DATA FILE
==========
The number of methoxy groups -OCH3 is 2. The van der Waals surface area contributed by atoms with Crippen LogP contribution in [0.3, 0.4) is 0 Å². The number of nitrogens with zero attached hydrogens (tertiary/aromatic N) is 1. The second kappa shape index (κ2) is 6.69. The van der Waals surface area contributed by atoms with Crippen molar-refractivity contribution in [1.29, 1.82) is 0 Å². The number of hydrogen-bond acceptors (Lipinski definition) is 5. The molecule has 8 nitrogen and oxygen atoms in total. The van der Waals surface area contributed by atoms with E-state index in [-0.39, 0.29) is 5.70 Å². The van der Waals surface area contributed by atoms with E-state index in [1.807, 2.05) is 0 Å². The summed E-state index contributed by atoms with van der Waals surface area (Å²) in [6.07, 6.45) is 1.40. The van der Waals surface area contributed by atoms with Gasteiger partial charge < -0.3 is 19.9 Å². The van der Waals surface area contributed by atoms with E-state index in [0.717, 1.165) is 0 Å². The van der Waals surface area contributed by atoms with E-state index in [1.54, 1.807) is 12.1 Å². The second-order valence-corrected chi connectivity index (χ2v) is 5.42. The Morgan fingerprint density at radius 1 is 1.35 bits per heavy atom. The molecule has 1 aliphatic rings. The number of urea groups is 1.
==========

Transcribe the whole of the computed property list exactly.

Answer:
The number of methoxy groups -OCH3 is 2. The van der Waals surface area contributed by atoms with Crippen LogP contribution in [0.3, 0.4) is 0 Å². The number of nitrogens with zero attached hydrogens (tertiary/aromatic N) is 1. The second kappa shape index (κ2) is 6.69. The van der Waals surface area contributed by atoms with Crippen molar-refractivity contribution in [1.29, 1.82) is 0 Å². The number of hydrogen-bond acceptors (Lipinski definition) is 5. The molecule has 8 nitrogen and oxygen atoms in total. The van der Waals surface area contributed by atoms with E-state index in [-0.39, 0.29) is 5.70 Å². The van der Waals surface area contributed by atoms with E-state index in [1.807, 2.05) is 0 Å². The summed E-state index contributed by atoms with van der Waals surface area (Å²) in [6.07, 6.45) is 1.40. The van der Waals surface area contributed by atoms with Gasteiger partial charge < -0.3 is 19.9 Å². The van der Waals surface area contributed by atoms with E-state index in [0.717, 1.165) is 0 Å². The van der Waals surface area contributed by atoms with E-state index in [1.54, 1.807) is 12.1 Å². The second-order valence-corrected chi connectivity index (χ2v) is 5.42. The Morgan fingerprint density at radius 1 is 1.35 bits per heavy atom. The molecule has 1 aliphatic rings. The number of urea groups is 1.